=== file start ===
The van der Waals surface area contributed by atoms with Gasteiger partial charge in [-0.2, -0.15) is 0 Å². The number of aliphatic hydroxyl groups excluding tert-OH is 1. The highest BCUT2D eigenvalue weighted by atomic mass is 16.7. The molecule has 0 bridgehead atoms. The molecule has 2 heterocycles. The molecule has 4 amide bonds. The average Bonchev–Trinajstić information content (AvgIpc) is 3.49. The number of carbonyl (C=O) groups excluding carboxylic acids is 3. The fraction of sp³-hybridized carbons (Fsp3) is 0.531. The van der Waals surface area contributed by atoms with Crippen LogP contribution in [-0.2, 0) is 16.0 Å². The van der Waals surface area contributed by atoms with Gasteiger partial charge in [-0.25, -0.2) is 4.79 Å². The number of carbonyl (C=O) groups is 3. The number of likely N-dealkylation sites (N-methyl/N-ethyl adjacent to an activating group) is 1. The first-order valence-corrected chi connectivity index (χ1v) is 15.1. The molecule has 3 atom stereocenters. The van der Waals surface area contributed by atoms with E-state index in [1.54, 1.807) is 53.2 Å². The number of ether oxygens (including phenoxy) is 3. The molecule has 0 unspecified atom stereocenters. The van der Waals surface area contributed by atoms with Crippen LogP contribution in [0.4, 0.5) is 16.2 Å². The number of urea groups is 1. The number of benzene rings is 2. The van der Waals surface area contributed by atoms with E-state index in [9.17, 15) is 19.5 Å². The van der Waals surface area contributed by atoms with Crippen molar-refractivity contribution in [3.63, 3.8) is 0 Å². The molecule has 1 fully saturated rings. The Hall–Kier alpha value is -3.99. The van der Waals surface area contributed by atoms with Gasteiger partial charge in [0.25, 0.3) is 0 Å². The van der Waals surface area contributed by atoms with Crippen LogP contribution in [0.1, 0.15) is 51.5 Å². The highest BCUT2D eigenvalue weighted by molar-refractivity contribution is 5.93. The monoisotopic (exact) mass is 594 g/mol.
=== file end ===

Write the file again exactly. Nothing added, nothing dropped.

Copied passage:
The van der Waals surface area contributed by atoms with Gasteiger partial charge in [-0.2, -0.15) is 0 Å². The number of aliphatic hydroxyl groups excluding tert-OH is 1. The highest BCUT2D eigenvalue weighted by atomic mass is 16.7. The molecule has 0 bridgehead atoms. The molecule has 2 heterocycles. The molecule has 4 amide bonds. The average Bonchev–Trinajstić information content (AvgIpc) is 3.49. The number of carbonyl (C=O) groups excluding carboxylic acids is 3. The fraction of sp³-hybridized carbons (Fsp3) is 0.531. The van der Waals surface area contributed by atoms with Crippen LogP contribution in [-0.2, 0) is 16.0 Å². The van der Waals surface area contributed by atoms with Gasteiger partial charge in [-0.25, -0.2) is 4.79 Å². The number of carbonyl (C=O) groups is 3. The number of likely N-dealkylation sites (N-methyl/N-ethyl adjacent to an activating group) is 1. The first-order valence-corrected chi connectivity index (χ1v) is 15.1. The molecule has 3 atom stereocenters. The van der Waals surface area contributed by atoms with E-state index in [1.54, 1.807) is 53.2 Å². The number of ether oxygens (including phenoxy) is 3. The molecule has 0 unspecified atom stereocenters. The van der Waals surface area contributed by atoms with Crippen LogP contribution in [0.4, 0.5) is 16.2 Å². The number of urea groups is 1. The number of benzene rings is 2. The van der Waals surface area contributed by atoms with E-state index in [9.17, 15) is 19.5 Å². The van der Waals surface area contributed by atoms with Crippen molar-refractivity contribution in [3.63, 3.8) is 0 Å². The molecule has 1 fully saturated rings. The Hall–Kier alpha value is -3.99. The van der Waals surface area contributed by atoms with Gasteiger partial charge in [0.25, 0.3) is 0 Å². The van der Waals surface area contributed by atoms with Crippen LogP contribution in [0.1, 0.15) is 51.5 Å². The highest BCUT2D eigenvalue weighted by molar-refractivity contribution is 5.93. The monoisotopic (exact) mass is 594 g/mol.